Urban Form and Ecosystem Dynamics: Empirical Evidence and Practical Implications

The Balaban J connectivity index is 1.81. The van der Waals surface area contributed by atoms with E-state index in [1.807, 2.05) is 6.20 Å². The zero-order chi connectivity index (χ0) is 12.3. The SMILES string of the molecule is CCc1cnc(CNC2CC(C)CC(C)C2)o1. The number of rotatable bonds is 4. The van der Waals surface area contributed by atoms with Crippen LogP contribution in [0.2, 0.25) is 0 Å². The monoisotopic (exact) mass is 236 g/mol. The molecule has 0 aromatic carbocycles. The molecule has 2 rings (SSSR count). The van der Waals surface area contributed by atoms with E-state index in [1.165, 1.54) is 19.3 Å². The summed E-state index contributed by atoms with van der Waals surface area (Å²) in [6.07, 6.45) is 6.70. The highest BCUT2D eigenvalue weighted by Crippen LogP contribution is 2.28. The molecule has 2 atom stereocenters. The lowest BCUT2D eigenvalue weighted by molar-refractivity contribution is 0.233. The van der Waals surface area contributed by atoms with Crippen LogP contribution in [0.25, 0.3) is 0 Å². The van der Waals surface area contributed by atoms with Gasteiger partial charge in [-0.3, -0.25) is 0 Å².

Introduction Urban growth and land conversion are major threats to ecosystems. They change natural habitats and species composition, disrupt hydrological systems, and modify energy flow and nutrient cycles. Since urban development alters ecological conditions (for example, species composition) through physical changes (for example, to patch structure), alternative urban patterns are expected to generate differential ecological effects. Patch structure (size, composition, persistence, and interconnectivity) is important to species survival, and the ecological conditions of any patch are related to patch characteristics. However, it is not yet understood how urban patterns affect patch structure in the urban ecosystem. Most ecological studies correlate changes in environmental systems with simple aggregated measures of urbanisation (such as the proportion of impervious surface). Urban studies, conversely, simplify ecological processes so much that they hinder their usefulness for understanding these relationships.